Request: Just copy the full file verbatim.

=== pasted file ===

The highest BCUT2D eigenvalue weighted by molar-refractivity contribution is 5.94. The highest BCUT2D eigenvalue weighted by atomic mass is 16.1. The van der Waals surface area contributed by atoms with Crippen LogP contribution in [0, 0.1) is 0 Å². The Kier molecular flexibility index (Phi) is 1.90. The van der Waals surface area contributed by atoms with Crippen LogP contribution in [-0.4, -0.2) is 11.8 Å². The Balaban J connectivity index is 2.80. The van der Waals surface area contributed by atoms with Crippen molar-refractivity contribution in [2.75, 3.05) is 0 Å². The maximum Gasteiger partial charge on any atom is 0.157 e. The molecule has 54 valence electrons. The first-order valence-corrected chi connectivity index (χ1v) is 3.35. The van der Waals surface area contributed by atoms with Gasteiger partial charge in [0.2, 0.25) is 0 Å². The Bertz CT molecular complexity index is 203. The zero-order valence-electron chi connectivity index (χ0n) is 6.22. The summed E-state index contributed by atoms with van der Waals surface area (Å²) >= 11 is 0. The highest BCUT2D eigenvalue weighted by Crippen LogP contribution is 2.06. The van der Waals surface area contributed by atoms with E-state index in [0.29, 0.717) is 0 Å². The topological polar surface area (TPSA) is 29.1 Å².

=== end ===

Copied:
The highest BCUT2D eigenvalue weighted by molar-refractivity contribution is 5.94. The highest BCUT2D eigenvalue weighted by atomic mass is 16.1. The van der Waals surface area contributed by atoms with Crippen LogP contribution in [0, 0.1) is 0 Å². The Kier molecular flexibility index (Phi) is 1.90. The van der Waals surface area contributed by atoms with Crippen LogP contribution in [-0.4, -0.2) is 11.8 Å². The Balaban J connectivity index is 2.80. The van der Waals surface area contributed by atoms with Crippen molar-refractivity contribution in [2.75, 3.05) is 0 Å². The maximum Gasteiger partial charge on any atom is 0.157 e. The molecule has 54 valence electrons. The first-order valence-corrected chi connectivity index (χ1v) is 3.35. The van der Waals surface area contributed by atoms with Gasteiger partial charge in [0.2, 0.25) is 0 Å². The Bertz CT molecular complexity index is 203. The zero-order valence-electron chi connectivity index (χ0n) is 6.22. The summed E-state index contributed by atoms with van der Waals surface area (Å²) >= 11 is 0. The highest BCUT2D eigenvalue weighted by Crippen LogP contribution is 2.06. The van der Waals surface area contributed by atoms with E-state index in [0.29, 0.717) is 0 Å². The topological polar surface area (TPSA) is 29.1 Å².